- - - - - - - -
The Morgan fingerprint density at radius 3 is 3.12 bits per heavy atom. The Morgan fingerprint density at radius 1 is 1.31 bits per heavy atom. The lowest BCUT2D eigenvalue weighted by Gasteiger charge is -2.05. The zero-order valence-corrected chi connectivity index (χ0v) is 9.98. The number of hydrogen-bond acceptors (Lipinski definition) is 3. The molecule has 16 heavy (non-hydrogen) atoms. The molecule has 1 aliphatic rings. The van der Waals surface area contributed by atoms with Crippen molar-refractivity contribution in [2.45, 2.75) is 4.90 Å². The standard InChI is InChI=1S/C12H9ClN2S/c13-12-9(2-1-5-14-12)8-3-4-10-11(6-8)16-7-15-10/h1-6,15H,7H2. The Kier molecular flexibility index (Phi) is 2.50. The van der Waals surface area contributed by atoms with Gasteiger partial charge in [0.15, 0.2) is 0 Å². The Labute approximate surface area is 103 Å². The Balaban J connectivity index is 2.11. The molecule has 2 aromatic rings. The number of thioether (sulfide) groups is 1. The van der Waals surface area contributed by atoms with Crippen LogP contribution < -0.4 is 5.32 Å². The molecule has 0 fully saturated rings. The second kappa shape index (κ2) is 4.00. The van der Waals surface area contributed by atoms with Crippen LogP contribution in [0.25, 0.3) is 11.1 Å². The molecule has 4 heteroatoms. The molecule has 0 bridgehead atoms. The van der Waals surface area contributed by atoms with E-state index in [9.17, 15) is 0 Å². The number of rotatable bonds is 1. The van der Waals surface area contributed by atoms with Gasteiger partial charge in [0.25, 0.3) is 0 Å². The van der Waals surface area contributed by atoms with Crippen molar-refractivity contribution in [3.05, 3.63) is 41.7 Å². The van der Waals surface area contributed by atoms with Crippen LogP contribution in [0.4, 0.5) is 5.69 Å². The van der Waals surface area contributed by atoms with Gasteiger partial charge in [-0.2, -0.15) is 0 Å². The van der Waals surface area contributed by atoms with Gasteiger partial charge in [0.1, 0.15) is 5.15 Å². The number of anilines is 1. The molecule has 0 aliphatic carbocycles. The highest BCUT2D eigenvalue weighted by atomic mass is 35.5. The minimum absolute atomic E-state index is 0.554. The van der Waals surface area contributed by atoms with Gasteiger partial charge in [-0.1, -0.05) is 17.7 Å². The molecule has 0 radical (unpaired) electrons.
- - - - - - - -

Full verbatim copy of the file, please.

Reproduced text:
The Morgan fingerprint density at radius 3 is 3.12 bits per heavy atom. The Morgan fingerprint density at radius 1 is 1.31 bits per heavy atom. The lowest BCUT2D eigenvalue weighted by Gasteiger charge is -2.05. The zero-order valence-corrected chi connectivity index (χ0v) is 9.98. The number of hydrogen-bond acceptors (Lipinski definition) is 3. The molecule has 16 heavy (non-hydrogen) atoms. The molecule has 1 aliphatic rings. The van der Waals surface area contributed by atoms with Crippen molar-refractivity contribution in [2.45, 2.75) is 4.90 Å². The standard InChI is InChI=1S/C12H9ClN2S/c13-12-9(2-1-5-14-12)8-3-4-10-11(6-8)16-7-15-10/h1-6,15H,7H2. The Kier molecular flexibility index (Phi) is 2.50. The van der Waals surface area contributed by atoms with Gasteiger partial charge in [0.15, 0.2) is 0 Å². The Labute approximate surface area is 103 Å². The Balaban J connectivity index is 2.11. The molecule has 2 aromatic rings. The number of thioether (sulfide) groups is 1. The van der Waals surface area contributed by atoms with Crippen LogP contribution < -0.4 is 5.32 Å². The molecule has 0 fully saturated rings. The second kappa shape index (κ2) is 4.00. The van der Waals surface area contributed by atoms with Crippen LogP contribution in [0.25, 0.3) is 11.1 Å². The molecule has 4 heteroatoms. The molecule has 0 bridgehead atoms. The van der Waals surface area contributed by atoms with E-state index in [9.17, 15) is 0 Å². The number of rotatable bonds is 1. The van der Waals surface area contributed by atoms with Gasteiger partial charge in [0.25, 0.3) is 0 Å². The van der Waals surface area contributed by atoms with Crippen molar-refractivity contribution in [3.05, 3.63) is 41.7 Å². The van der Waals surface area contributed by atoms with Crippen LogP contribution in [0.4, 0.5) is 5.69 Å². The van der Waals surface area contributed by atoms with Gasteiger partial charge in [-0.2, -0.15) is 0 Å². The van der Waals surface area contributed by atoms with Gasteiger partial charge in [0.1, 0.15) is 5.15 Å². The number of anilines is 1. The molecule has 0 aliphatic carbocycles. The highest BCUT2D eigenvalue weighted by atomic mass is 35.5. The minimum absolute atomic E-state index is 0.554. The van der Waals surface area contributed by atoms with Gasteiger partial charge in [-0.1, -0.05) is 17.7 Å². The molecule has 0 radical (unpaired) electrons.